Selection of the most appropriate tier for a specific banding situation also relies on the quantity and quality of the available data. Tier 1 requires relatively little information and only modest specialized user training. A primary goal of the Tier 1 process is to give the user a quick summary of the most important health effects associated with exposure to the chemical of interest, and to quickly identify extremely toxic chemicals to consider for substitution or elimination. Each of the successively higher tiers of the process requires more chemical-specific data to assign an OEB. Tier 2 requires the user to examine a number of publicly available databases and extract relevant toxicological data to be used in a banding algorithm. Tier 3 requires expert judgment to critically evaluate experimental data and discern toxicological outcomes. Users begin with Tier 1 as an initial screening and move to Tier 2 to perform a more thorough evaluation of the chemical. Tier 3 is employed if a data sufficiency requirement for Tier 2 is not met and when expert judgment is available. A draft NIOSH Current Intelligence Bulletin describes the complete proposed methodology; the CIB and supporting documents are available on Regulations.gov. APPLYING THE PROCESS As more occupational hygiene professionals use occupational exposure banding, they have expressed a need for more resources, documentation, and guidance. Existing resources that provide insight and information include a NIOSH occupational exposure banding guidance strategy document, topic pages, Wikipedia pages, and YouTube videos (see the sidebar for a list of resources). With the understanding that the true test of a new tool is its performance when used, NIOSH has requested and received practical feedback for and evaluation of the proposed occupational exposure banding process. The following are two major themes that have emerged from this feedback: 1. Occupational exposure banding should not be performed for chemicals with existing occupational exposure limits.  Occupational exposure banding is not a substitute for OELs. In fact, OEBs are recognized as the lowest tier of the hierarchy of OELs. Because OELs are derived using quantitative risk assessments based on stronger data requirements, they should be recognized as more authoritative recommendations. While the NIOSH guidance for occupational exposure banding explicitly states that the strategy should not be applied to substances with existing OELs, NIOSH will continue to strengthen its communication efforts to make this point more evident and understood. 2. The proposed NIOSH occupational exposure banding document is complex.  The NIOSH team of subject matter experts has constructed a scientifically robust, consistent, and reliable methodology to determine appropriate exposure bands for chemicals. NIOSH is continuing to develop a suite of practical, user-friendly materials to promote broader understanding and  application of its proposed occupational exposure banding process. The latest product is the NIOSH occupational exposure banding e-tool. This draft website allows users to band a chemical online using recommended resources. The tool includes a user-friendly interface that allows users to complete the Tier 1 and Tier 2 processes for occupational exposure banding. Since its inception last year, approximately 250 people have used the proposed e-tool to assess chemicals and assign them to an OEB.  AIHA'S ROLE AIHA was an early champion of the occupational exposure banding effort, and plays an important role in integrating OEBs within the industrial hygiene profession. Last year, AIHA created a body of knowledge workgroup to review occupational exposure banding methodologies and identify the knowledge, skills, and abilities competent practitioners need to perform occupational exposure banding. The team has drafted a BoK document that is currently undergoing further review. AIHA will use this document to establish a framework for the development of educational programs and to improve the state of professional IH knowledge related to occupational exposure banding.  In addition, the AIHA Exposure and Control Banding Committee is continuing its efforts to further enhance banding throughout the profession. The committee provided critical feedback to NIOSH on its proposed occupational exposure banding methodology. The committee is also brainstorming ways that AIHA members could benefit from sharing resources on occupational exposure banding. Leaders within the Exposure and Control Banding Committee have begun discussions about occupational exposure banding on Catalyst, the AIHA online community. Catalyst will be the starting point to garner case studies and promote tools for use by the AIHA membership. A BLUEPRINT FOR RISK MANAGEMENT Although occupational exposure banding holds great promise for the IH profession, it has potential limitations. As with any analysis, the outcome of the NIOSH occupational exposure banding process depends on the quantity and the quality of data available. Furthermore, for some chemicals, the amount of quality data may not be sufficient to derive an OEB. It is important to note that a lack of data does not indicate that a chemical is safe.  Feedback from “bandits” has played a significant role in refining the proposed occupational exposure banding process. NIOSH gratefully acknowledged over 75 professionals in its proposed occupational exposure banding document. Knowledge gained from this feedback includes that some users are completing only the Tier 1 process and using it solely as a screening tool. Other professionals feel that the Tier 2 process is insightful as a basic assessment, and so complete this process whenever a new chemical is introduced at their work site. Other users conduct the Tier 2 process to get up to speed on a chemical before they embark on a full research study. Still other users draw on their own raw data to conduct in-depth analyses during the Tier 3 process. All of these applications have significant merit, some of which were beyond our original intentions when deriving the proposed NIOSH occupational exposure banding process.  NIOSH designed its proposed occupational exposure banding process to identify potential health effects and target organs, as well as health risks that impact health communication; inform decisions regarding control interventions and medical surveillance; and provide critical information quickly. One major benefit of the process is that the amount of time and data required to categorize a chemical into an OEB is far less than that required to assign a chemical an OEL. However, there is greater uncertainty surrounding an OEB compared to an OEL produced by a rigorous risk assessment. The proposed NIOSH occupational exposure banding process represents one possible approach for assessing chemical hazards and prioritizing control efforts. While not the only technically sound approach, it provides a blueprint for occupational hygienists to begin making risk management decisions.    LAURALYNN TAYLOR MCKERNAN, ScD, CIH, is the associate director for science of the Division of Surveillance, Hazard Evaluations and Field Studies, Centers for Disease Control and Prevention/NIOSH in Cincinnati, Ohio. She can be reached at (513) 533-8542 or via email. T.J. LENTZ, PhD, is the chief of the Document Development Branch of the Education and Information Division, CDC/NIOSH in Cincinnati, Ohio. He can be reached at (513) 533-8260 or via email. Acknowledgments: The team developing the NIOSH occupational exposure banding process also includes Stephen J. Gilbert, MS; George Holdsworth, PhD; Andy Maier, PhD, CIH, DABT; Pranav Rane, MPH; Melissa Seaton, MS; and Christine Whittaker, PhD. Donna Heidel (formerly of NIOSH) was also instrumental for this process.  This article was written in memory of Dr. George Holdsworth, an integral and influential part of the NIOSH occupational exposure banding team. The team is grateful for his many contributions and will miss his intellect, professionalism, kindness, and humor. Send feedback to The Synergist.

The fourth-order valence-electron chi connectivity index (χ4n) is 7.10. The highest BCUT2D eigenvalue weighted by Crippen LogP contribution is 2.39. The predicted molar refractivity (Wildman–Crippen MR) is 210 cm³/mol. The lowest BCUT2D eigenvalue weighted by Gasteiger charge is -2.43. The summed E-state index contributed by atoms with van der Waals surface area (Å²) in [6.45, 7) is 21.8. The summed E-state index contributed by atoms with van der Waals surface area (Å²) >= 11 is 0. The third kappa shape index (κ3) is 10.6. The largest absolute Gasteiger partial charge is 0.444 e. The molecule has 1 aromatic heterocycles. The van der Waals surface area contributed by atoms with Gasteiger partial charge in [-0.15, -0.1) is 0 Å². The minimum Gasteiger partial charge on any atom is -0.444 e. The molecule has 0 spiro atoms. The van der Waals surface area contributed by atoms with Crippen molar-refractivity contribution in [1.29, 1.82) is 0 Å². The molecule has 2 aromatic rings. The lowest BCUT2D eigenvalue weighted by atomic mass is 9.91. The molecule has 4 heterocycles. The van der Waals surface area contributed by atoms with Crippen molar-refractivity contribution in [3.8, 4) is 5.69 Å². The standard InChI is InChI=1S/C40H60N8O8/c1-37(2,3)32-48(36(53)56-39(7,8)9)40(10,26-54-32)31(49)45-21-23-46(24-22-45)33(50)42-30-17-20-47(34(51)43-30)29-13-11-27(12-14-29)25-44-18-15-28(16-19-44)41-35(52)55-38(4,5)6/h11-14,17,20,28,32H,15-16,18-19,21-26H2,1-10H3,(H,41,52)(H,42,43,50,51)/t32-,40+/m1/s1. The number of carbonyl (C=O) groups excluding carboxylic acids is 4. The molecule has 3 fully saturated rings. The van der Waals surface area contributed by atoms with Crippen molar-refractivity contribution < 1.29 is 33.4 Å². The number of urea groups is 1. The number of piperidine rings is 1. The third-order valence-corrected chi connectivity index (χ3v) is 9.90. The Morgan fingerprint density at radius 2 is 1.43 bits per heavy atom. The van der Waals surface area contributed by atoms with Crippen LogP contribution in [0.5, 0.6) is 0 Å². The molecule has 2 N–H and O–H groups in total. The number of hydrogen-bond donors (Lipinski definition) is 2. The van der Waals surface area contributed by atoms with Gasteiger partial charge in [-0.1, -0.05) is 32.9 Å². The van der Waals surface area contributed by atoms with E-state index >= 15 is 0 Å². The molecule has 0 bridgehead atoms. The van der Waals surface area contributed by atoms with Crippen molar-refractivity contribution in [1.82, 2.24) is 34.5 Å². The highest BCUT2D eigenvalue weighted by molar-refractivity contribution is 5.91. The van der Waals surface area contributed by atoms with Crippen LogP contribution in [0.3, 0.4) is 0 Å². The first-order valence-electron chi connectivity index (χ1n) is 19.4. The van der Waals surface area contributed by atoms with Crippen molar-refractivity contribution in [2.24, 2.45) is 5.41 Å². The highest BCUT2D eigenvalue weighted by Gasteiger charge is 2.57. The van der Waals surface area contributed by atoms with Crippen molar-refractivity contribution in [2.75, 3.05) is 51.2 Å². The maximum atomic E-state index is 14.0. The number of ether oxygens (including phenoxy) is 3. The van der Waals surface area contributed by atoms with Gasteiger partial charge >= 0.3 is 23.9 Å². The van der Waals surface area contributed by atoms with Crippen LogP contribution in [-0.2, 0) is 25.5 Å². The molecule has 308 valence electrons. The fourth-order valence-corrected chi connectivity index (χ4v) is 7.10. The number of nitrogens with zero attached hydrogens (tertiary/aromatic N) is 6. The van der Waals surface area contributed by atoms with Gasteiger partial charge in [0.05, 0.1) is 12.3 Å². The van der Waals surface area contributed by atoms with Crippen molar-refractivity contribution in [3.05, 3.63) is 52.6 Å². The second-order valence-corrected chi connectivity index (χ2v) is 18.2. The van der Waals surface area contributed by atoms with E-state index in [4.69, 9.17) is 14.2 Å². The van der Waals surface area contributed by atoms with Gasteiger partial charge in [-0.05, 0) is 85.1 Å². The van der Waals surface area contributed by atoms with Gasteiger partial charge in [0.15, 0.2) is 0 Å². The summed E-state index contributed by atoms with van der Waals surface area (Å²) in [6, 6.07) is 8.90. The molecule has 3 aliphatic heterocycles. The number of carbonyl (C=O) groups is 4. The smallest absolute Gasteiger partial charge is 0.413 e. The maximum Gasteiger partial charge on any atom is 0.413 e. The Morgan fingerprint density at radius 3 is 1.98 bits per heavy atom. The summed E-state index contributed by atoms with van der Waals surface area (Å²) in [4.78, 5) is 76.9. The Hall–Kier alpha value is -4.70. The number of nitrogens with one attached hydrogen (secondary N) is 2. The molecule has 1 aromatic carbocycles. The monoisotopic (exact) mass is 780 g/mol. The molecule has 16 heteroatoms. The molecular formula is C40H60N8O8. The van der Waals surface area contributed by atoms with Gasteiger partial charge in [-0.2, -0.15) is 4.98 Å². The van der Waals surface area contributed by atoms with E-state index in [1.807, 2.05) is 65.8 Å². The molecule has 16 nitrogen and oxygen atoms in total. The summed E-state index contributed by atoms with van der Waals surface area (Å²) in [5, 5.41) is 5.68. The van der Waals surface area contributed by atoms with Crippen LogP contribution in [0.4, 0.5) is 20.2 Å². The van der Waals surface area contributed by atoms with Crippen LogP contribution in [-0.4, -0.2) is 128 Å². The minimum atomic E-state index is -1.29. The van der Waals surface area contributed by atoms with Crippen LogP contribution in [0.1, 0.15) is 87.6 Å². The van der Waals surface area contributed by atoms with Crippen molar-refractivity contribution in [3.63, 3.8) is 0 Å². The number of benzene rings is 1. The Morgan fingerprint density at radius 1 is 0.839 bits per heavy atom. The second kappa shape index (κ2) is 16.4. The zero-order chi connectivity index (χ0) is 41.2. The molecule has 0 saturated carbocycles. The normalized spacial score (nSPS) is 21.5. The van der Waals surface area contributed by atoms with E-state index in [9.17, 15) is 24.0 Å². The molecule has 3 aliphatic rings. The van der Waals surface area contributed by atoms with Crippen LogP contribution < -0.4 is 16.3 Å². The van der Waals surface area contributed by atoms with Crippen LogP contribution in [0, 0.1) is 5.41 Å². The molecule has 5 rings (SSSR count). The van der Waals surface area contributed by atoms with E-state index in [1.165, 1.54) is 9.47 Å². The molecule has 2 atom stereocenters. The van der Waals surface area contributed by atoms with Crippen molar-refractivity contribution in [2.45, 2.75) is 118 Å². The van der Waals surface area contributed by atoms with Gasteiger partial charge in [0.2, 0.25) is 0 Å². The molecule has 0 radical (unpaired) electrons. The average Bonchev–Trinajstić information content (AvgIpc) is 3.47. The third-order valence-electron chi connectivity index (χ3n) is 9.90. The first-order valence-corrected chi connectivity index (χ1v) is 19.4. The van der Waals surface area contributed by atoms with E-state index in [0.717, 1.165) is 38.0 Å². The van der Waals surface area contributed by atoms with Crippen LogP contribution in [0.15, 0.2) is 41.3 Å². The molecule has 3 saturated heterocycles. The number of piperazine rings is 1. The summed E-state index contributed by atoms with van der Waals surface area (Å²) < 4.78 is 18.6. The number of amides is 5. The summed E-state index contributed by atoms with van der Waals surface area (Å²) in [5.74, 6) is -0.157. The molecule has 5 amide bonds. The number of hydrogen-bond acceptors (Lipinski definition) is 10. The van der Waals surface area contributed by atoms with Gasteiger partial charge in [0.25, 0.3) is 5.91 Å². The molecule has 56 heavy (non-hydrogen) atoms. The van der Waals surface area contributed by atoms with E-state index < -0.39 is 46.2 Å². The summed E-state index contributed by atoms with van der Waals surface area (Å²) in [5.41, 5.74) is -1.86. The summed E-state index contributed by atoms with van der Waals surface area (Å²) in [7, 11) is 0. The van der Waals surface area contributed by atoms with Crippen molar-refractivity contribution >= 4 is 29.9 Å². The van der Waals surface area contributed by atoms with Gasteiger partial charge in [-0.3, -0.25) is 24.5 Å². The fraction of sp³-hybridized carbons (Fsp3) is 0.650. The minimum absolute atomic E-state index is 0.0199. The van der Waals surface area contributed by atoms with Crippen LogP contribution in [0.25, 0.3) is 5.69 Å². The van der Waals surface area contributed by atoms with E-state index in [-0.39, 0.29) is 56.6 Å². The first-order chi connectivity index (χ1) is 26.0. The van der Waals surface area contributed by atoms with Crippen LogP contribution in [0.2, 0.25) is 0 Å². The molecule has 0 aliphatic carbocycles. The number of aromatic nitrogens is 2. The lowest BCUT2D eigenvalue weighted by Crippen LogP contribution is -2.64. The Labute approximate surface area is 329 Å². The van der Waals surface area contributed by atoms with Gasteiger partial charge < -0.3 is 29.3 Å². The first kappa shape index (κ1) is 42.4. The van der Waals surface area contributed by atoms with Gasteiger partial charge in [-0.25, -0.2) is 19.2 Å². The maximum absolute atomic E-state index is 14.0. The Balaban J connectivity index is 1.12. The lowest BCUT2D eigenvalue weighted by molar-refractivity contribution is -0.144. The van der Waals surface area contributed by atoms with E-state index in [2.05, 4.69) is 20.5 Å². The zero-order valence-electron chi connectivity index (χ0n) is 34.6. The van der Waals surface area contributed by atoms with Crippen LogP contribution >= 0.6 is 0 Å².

RESOURCES NIOSH: “NIOSH Occupational Exposure Banding e-Tool (Draft).”  NIOSH: “Occupational Exposure Banding.” NIOSH: “The NIOSH Occupational Exposure Banding Process: Guidance for the Evaluation of Chemical Hazards - External Review Draft” (PDF, March 2017). Regulations.gov: “Current Intelligence Bulletin: The Occupational Exposure Banding Process: Guidance for the Evaluation of Chemical Hazards.” The Synergist: “The NIOSH Decision Logic for OEBs: Applying Occupational Exposure Bands” (March 2016). Wikipedia: “Occupational Exposure Banding.”
NIOSH Considers Feedback from Users of its Proposed Occupational Exposure Banding Process
BY LAURALYNN TAYLOR MCKERNAN AND T.J. LENTZ
The “BANDITS” Speak
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My apologies for the error.
 
- Ed Rutkowski, Synergist editor
Disadvantages of being unacclimatized:
  • Readily show signs of heat stress when exposed to hot environments.
  • Difficulty replacing all of the water lost in sweat.
  • Failure to replace the water lost will slow or prevent acclimatization.
Benefits of acclimatization:
  • Increased sweating efficiency (earlier onset of sweating, greater sweat production, and reduced electrolyte loss in sweat).
  • Stabilization of the circulation.
  • Work is performed with lower core temperature and heart rate.
  • Increased skin blood flow at a given core temperature.
Acclimatization plan:
  • Gradually increase exposure time in hot environmental conditions over a period of 7 to 14 days.
  • For new workers, the schedule should be no more than 20% of the usual duration of work in the hot environment on day 1 and a no more than 20% increase on each additional day.
  • For workers who have had previous experience with the job, the acclimatization regimen should be no more than 50% of the usual duration of work in the hot environment on day 1, 60% on day 2, 80% on day 3, and 100% on day 4.
  • The time required for non–physically fit individuals to develop acclimatization is about 50% greater than for the physically fit.
Level of acclimatization:
  • Relative to the initial level of physical fitness and the total heat stress experienced by the individual.
Maintaining acclimatization:
  • Can be maintained for a few days of non-heat exposure.
  • Absence from work in the heat for a week or more results in a significant loss in the beneficial adaptations leading to an increase likelihood of acute dehydration, illness, or fatigue.
  • Can be regained in 2 to 3 days upon return to a hot job.
  • Appears to be better maintained by those who are physically fit.
  • Seasonal shifts in temperatures may result in difficulties.
  • Working in hot, humid environments provides adaptive benefits that also apply in hot, desert environments, and vice versa.
  • Air conditioning will not affect acclimatization.
Acclimatization in Workers